That afternoon, Coviello revealed an open letter to RSA’s prospects on the corporate’s web site. “Not too long ago, our safety methods recognized a particularly refined cyberattack in progress,” the letter learn. “Whereas presently we’re assured that the data extracted doesn’t allow a profitable direct assault on any of our RSA SecurID prospects, this info may doubtlessly be used to scale back the effectiveness of a present two-factor authentication implementation as a part of a broader assault,” the letter continued—considerably downplaying the disaster.
In Bedford, Castignola was given a convention room and the authority to ask for as many volunteers from the corporate as he wanted. A rotating group of practically 90 staffers started the weeks-long, day-and-night technique of arranging one-on-one cellphone calls with each buyer. They labored from a script, strolling prospects by protecting measures like including or lengthening a PIN quantity as a part of their SecurID logins, to make them tougher for hackers to duplicate. Castignola remembers strolling down the halls of the constructing at 10 pm and listening to calls on speaker telephones behind each closed door. In lots of circumstances prospects have been shouting. Castignola, Curry, and Coviello every did tons of of these calls; Curry started to joke that his title was “chief apology officer.”
On the identical time, paranoia was starting to take maintain within the firm. The primary night time after the announcement, Castignola remembers strolling by a wiring closet and seeing an absurd variety of individuals strolling out of it, way over he imagined may have ever match. “Who’re these individuals?” he requested one other close by government. “That’s the federal government,” the chief responded vaguely.
In actual fact, by the point Castignola had landed in Massachusetts, each the NSA and the FBI had been referred to as to assist the corporate’s investigation, as had protection contractor Northrop Grumman and incident response agency Mandiant. (By likelihood, staff of Mandiant had already been on-site previous to the breach, putting in safety sensor gear on RSA’s community.)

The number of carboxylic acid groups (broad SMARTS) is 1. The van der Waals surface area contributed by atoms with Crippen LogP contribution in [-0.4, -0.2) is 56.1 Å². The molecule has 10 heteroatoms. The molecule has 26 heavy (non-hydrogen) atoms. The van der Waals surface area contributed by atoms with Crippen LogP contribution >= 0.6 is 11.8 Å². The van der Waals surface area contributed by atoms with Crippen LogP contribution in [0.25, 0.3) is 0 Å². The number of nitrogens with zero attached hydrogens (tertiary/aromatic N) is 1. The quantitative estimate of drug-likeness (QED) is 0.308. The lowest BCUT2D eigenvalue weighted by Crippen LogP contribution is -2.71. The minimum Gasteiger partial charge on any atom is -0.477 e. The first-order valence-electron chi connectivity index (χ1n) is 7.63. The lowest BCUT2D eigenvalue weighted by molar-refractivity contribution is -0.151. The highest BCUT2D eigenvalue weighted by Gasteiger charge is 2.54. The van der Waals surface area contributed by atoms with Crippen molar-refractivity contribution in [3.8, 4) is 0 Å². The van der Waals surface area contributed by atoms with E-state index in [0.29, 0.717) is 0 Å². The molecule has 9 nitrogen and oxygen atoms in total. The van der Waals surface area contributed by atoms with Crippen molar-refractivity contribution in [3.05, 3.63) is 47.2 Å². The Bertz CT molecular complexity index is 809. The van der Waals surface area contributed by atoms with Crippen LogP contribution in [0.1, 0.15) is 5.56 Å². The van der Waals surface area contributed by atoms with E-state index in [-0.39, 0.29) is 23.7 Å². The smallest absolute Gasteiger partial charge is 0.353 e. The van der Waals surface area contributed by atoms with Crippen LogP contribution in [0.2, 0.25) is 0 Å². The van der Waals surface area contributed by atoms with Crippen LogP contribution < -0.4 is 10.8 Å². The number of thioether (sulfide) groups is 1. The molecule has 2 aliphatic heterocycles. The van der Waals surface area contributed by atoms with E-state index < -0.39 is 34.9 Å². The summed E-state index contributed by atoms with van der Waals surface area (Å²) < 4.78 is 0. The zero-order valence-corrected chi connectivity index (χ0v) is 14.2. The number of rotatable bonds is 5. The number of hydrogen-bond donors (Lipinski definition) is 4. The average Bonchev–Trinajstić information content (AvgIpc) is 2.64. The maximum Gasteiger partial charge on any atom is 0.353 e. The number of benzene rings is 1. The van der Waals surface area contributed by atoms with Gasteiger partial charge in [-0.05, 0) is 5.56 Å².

RSA employees started to take drastic measures. Nervous that their cellphone system could be compromised, the corporate switched carriers, shifting from AT&T to Verizon telephones. Executives, not trusting even the brand new telephones, held conferences in individual and shared paper copies of paperwork. The FBI, fearing an confederate in RSA’s ranks due to the obvious stage of information the intruders appeared to have of firm methods, began doing background checks. “I made positive that each one members of the group—I do not care who they have been, what status that they had—have been investigated, as a result of it’s a must to make sure,” Duane says.
The home windows of some executives’ places of work and convention rooms have been coated in layers of butcher paper, to forestall laser microphone surveillance—a long-distance eavesdropping method that picks up conversations from vibrations in window panes—by imagined spies within the surrounding woods. The constructing was swept for bugs. A number of executives insisted that they did discover hidden listening gadgets—although some have been so previous that their batteries have been useless. It was by no means clear if these bugs had any relation to the breach.
In the meantime, RSA’s safety group and the investigators introduced in to assist have been “tearing the home all the way down to the studs,” as Curry put it. In each a part of the community that the hackers touched, he says, they scrubbed the contents of doubtless compromised machines—and even ones adjoining to them. “We bodily went round and, if there was a field they have been on, it received wiped,” Curry says. “In case you misplaced information, too dangerous.”